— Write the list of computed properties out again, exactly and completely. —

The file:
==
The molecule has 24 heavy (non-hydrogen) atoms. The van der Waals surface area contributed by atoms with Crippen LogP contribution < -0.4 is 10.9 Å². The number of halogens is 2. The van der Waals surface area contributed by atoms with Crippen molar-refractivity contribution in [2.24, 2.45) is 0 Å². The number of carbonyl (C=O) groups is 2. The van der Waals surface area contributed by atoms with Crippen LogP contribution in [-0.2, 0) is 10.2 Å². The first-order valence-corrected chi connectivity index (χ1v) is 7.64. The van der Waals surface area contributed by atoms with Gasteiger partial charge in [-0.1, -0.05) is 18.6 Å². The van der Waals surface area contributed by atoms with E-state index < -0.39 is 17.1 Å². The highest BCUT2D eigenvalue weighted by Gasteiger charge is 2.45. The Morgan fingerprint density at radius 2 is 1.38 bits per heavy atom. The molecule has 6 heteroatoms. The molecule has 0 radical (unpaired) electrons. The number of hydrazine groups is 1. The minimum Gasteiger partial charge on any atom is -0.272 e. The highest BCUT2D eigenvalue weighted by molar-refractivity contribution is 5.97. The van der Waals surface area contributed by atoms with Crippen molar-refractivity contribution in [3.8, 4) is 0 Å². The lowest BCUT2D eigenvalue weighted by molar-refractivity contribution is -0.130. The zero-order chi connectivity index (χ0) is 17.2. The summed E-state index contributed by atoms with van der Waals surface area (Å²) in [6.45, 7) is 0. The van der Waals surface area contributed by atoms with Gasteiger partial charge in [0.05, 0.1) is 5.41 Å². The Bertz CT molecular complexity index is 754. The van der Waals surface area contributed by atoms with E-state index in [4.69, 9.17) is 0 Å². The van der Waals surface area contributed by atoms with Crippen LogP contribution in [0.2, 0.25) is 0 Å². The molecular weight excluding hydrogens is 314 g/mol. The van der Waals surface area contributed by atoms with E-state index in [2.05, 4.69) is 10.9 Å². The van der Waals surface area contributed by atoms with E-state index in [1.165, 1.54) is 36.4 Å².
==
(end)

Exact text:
The molecule has 24 heavy (non-hydrogen) atoms. The van der Waals surface area contributed by atoms with Crippen LogP contribution < -0.4 is 10.9 Å². The number of halogens is 2. The van der Waals surface area contributed by atoms with Crippen molar-refractivity contribution in [2.24, 2.45) is 0 Å². The number of carbonyl (C=O) groups is 2. The van der Waals surface area contributed by atoms with Crippen LogP contribution in [-0.2, 0) is 10.2 Å². The first-order valence-corrected chi connectivity index (χ1v) is 7.64. The van der Waals surface area contributed by atoms with Gasteiger partial charge in [-0.1, -0.05) is 18.6 Å². The van der Waals surface area contributed by atoms with E-state index < -0.39 is 17.1 Å². The highest BCUT2D eigenvalue weighted by Gasteiger charge is 2.45. The Morgan fingerprint density at radius 2 is 1.38 bits per heavy atom. The molecule has 6 heteroatoms. The molecule has 0 radical (unpaired) electrons. The number of hydrazine groups is 1. The minimum Gasteiger partial charge on any atom is -0.272 e. The highest BCUT2D eigenvalue weighted by molar-refractivity contribution is 5.97. The van der Waals surface area contributed by atoms with Crippen molar-refractivity contribution in [3.8, 4) is 0 Å². The lowest BCUT2D eigenvalue weighted by molar-refractivity contribution is -0.130. The zero-order chi connectivity index (χ0) is 17.2. The summed E-state index contributed by atoms with van der Waals surface area (Å²) in [6.45, 7) is 0. The van der Waals surface area contributed by atoms with Gasteiger partial charge in [0.05, 0.1) is 5.41 Å². The Bertz CT molecular complexity index is 754. The van der Waals surface area contributed by atoms with E-state index in [4.69, 9.17) is 0 Å². The van der Waals surface area contributed by atoms with Crippen LogP contribution in [0.2, 0.25) is 0 Å². The molecular weight excluding hydrogens is 314 g/mol. The van der Waals surface area contributed by atoms with E-state index in [2.05, 4.69) is 10.9 Å². The van der Waals surface area contributed by atoms with E-state index in [1.165, 1.54) is 36.4 Å².